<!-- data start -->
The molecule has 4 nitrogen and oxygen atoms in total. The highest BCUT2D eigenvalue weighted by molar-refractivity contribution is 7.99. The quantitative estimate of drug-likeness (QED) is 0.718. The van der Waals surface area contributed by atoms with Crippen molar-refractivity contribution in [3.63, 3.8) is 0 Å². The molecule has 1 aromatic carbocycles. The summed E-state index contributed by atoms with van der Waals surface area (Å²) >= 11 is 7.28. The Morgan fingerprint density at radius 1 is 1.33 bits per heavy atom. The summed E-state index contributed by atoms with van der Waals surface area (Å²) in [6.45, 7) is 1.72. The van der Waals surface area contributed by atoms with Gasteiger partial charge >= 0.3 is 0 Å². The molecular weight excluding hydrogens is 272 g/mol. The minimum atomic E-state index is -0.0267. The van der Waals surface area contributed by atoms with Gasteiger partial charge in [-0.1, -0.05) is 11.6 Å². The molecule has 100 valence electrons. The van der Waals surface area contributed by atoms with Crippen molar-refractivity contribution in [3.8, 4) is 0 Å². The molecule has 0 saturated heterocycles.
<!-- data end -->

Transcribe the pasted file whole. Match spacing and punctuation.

The molecule has 4 nitrogen and oxygen atoms in total. The highest BCUT2D eigenvalue weighted by molar-refractivity contribution is 7.99. The quantitative estimate of drug-likeness (QED) is 0.718. The van der Waals surface area contributed by atoms with Crippen molar-refractivity contribution in [3.63, 3.8) is 0 Å². The molecule has 1 aromatic carbocycles. The summed E-state index contributed by atoms with van der Waals surface area (Å²) >= 11 is 7.28. The Morgan fingerprint density at radius 1 is 1.33 bits per heavy atom. The summed E-state index contributed by atoms with van der Waals surface area (Å²) in [6.45, 7) is 1.72. The van der Waals surface area contributed by atoms with Gasteiger partial charge >= 0.3 is 0 Å². The molecular weight excluding hydrogens is 272 g/mol. The minimum atomic E-state index is -0.0267. The van der Waals surface area contributed by atoms with Gasteiger partial charge in [-0.1, -0.05) is 11.6 Å². The molecule has 100 valence electrons. The van der Waals surface area contributed by atoms with Crippen molar-refractivity contribution in [3.8, 4) is 0 Å². The molecule has 0 saturated heterocycles.